Recent studies show a rise in informal caregivers taking caring roles for friends and family members. There are many reasons one comes to care for a loved one, but often the challenges, and the toll for playing such a part, are not clear for some time. As a result, more and more caregivers develop health concerns of their own that make caring for their friend or family increasingly difficult.
A caregiver assists people who have limitations due to illness, physical challenges, and aging in meeting their daily needs. For many different reasons, this responsibility often falls on spouses, siblings, children, and friends. While the physical, mental, financial, and emotional impacts may not be obvious to begin with, over time, caregivers often find themselves overburdened by the staggering amount of work involved.
Caring for someone in these circumstances can be extremely rewarding. However, the responsibilities and physical demands do take their toll. It is often the case that informal caregivers are unaware of reaching the point when the burden becomes too great and the need for formal help is necessary, not only for the well-being of the care recipient but also for the informal caregiver. As the need for caregiving increases, so too does the concern for the caregiver.
The Difference Between Formal and Informal Caregiving
A caregiver is most often responsible for activities of daily living, or ADLs, such as bathing, eating, shopping, toileting, and transportation. They may also assist with housework and making meals. An informal caregiver is usually a friend or family member who performs their duties without pay or training. According to research by the AARP, more than 65.7 million Americans serve as informal caregivers. They spend an average of 33 hours a week providing care, often while maintaining jobs and raising children.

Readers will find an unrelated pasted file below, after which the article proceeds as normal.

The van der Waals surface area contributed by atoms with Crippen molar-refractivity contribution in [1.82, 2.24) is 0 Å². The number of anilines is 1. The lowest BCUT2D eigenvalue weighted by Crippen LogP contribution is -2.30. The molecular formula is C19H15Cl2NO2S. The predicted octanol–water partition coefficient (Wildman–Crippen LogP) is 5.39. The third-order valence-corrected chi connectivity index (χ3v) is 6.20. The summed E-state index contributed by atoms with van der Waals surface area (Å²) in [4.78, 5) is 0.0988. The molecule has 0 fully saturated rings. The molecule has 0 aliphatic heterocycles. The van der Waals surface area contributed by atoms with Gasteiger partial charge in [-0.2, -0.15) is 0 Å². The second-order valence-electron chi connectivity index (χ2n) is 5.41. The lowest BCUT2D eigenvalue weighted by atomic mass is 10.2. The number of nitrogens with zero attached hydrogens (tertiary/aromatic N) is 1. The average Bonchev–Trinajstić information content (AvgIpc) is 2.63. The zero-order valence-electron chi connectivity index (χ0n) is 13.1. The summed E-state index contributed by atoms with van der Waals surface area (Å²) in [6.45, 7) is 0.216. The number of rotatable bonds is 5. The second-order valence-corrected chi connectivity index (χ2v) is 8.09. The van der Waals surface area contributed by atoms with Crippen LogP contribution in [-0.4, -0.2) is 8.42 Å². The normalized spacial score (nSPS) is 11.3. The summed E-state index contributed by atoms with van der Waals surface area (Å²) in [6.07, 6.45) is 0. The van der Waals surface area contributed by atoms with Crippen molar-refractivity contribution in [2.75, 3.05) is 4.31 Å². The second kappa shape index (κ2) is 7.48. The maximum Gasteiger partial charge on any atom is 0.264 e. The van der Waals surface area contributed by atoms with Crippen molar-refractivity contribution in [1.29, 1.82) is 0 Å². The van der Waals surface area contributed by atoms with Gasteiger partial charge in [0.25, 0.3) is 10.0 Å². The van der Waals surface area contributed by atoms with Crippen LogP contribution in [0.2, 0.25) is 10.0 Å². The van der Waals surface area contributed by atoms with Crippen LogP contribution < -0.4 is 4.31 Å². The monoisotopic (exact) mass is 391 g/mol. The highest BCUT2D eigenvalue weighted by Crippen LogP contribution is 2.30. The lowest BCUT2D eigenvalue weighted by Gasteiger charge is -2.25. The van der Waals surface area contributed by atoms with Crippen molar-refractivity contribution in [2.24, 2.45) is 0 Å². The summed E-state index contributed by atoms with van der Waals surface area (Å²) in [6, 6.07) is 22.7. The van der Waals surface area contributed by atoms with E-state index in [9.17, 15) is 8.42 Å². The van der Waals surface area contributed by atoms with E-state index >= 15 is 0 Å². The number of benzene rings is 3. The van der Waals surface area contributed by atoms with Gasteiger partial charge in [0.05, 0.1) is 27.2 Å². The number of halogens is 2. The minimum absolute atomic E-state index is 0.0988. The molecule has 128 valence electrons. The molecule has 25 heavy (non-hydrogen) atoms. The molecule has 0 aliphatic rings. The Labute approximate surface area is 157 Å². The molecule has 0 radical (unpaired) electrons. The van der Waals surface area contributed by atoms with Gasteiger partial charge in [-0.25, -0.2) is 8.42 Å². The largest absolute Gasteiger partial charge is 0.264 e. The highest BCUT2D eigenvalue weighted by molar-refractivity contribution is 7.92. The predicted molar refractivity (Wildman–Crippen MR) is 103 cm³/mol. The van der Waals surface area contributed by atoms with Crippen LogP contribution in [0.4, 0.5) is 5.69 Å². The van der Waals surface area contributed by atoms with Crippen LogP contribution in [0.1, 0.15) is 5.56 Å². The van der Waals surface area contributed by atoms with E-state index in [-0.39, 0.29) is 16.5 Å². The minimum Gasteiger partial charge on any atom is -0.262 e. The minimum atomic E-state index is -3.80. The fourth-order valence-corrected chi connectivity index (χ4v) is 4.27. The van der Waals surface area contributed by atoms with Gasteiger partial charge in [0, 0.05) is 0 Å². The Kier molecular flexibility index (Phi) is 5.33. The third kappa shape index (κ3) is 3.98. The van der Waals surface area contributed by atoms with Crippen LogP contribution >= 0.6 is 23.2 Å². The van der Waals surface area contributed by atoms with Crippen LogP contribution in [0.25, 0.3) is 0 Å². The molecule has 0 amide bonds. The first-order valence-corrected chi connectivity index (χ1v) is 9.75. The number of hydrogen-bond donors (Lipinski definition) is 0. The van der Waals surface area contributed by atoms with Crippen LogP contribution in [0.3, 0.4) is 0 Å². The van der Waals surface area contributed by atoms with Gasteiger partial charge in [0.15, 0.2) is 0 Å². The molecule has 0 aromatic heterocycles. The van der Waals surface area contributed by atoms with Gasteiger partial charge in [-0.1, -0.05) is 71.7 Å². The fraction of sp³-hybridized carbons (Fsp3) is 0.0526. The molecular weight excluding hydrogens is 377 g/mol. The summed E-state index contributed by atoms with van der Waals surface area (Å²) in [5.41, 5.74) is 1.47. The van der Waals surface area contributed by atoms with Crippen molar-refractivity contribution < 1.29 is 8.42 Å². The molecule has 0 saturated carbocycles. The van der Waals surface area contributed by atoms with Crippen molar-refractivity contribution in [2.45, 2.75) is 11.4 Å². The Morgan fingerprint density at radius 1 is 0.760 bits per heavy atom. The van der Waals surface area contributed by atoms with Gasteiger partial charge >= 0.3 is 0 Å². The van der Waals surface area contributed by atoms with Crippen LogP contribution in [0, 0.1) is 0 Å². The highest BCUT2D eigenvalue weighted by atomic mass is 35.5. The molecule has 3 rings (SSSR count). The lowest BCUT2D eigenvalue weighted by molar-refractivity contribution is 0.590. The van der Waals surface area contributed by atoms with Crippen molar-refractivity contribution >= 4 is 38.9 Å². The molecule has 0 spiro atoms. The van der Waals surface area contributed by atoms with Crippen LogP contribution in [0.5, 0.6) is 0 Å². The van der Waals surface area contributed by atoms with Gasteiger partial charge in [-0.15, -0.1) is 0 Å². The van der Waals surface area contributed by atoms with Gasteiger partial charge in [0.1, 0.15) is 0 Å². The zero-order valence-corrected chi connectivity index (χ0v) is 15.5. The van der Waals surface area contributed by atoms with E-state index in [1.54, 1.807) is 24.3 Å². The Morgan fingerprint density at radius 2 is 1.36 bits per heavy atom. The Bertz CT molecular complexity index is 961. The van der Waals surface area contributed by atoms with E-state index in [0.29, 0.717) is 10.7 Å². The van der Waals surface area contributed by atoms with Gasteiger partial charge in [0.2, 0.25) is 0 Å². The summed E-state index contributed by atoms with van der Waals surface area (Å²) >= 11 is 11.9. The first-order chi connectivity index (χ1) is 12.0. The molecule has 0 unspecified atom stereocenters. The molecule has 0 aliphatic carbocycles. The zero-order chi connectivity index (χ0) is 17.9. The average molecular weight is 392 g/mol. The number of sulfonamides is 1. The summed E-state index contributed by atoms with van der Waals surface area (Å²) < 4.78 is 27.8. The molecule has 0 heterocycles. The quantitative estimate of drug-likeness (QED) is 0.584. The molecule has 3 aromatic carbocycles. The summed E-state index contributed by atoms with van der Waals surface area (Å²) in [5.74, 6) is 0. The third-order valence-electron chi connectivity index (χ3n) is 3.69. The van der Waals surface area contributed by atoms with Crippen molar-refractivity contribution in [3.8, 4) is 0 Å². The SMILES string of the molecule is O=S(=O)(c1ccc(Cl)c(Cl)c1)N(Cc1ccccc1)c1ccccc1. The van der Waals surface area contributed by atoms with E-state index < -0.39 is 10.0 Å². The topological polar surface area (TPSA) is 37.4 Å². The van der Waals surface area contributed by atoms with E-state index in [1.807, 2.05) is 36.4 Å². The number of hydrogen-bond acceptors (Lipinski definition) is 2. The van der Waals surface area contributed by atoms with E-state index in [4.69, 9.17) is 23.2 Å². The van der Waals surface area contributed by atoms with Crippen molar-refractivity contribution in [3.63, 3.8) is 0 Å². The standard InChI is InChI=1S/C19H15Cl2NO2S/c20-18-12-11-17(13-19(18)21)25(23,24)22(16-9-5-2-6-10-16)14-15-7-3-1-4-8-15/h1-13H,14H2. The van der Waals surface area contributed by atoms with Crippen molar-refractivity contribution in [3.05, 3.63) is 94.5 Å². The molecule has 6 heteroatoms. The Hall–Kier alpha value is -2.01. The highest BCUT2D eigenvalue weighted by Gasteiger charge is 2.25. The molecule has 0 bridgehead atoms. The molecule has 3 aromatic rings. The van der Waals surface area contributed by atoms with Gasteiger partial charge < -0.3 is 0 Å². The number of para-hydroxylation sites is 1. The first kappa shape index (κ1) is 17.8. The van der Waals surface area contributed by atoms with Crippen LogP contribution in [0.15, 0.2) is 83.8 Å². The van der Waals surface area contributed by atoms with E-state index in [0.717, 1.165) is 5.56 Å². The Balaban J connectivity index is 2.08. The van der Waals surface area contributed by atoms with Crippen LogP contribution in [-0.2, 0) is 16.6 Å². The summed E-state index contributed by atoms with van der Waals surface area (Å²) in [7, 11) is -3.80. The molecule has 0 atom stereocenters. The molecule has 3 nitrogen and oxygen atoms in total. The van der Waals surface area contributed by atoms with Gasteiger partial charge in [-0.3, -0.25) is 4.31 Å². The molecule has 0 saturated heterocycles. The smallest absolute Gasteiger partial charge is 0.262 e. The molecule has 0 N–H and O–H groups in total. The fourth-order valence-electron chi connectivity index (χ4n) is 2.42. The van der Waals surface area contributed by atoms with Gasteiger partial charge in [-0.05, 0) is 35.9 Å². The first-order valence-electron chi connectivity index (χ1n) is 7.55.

A formal caregiver is a professional who has has had training and education for the job. They are able to assist with ADLs and other non-medical chores. Formal caregivers are also provided with valuable resources and have the time and emotional distance to recharge without becoming overburdened. This is not the case with informal caregivers. 57% of informal caregivers feel they do not have a choice when it comes to clinical tasks yet do so because they feel it is their responsibility.
Overburdened informal caregivers can find much-needed relief with the help of their professional counterparts. When families must decide how to allocate caregiving duties, they should consider the following questions:
- How much time is required to care for the individual, and will it increase over time?
- How many friends and family members can provide care without too much stress falling on one person?
- Are there specialized medical needs that an informal caregiver cannot properly provide?
Mental and Physical Consequences of Caring for a Loved One
Being an informal caregiver has many rewarding qualities. However, the emotional and physical effects pose a risk that you should not neglect. Recognizing the impact on caregivers and working toward prevention is a priority. In order to maintain a functional system of long-term care, informal caregivers need the support and resources available to keep them physically and mentally healthy. The most common health risks for informal caregivers are depression, stress, anxiety, diminished immune response, and chronic conditions such as heart disease, kidney disease, or diabetes.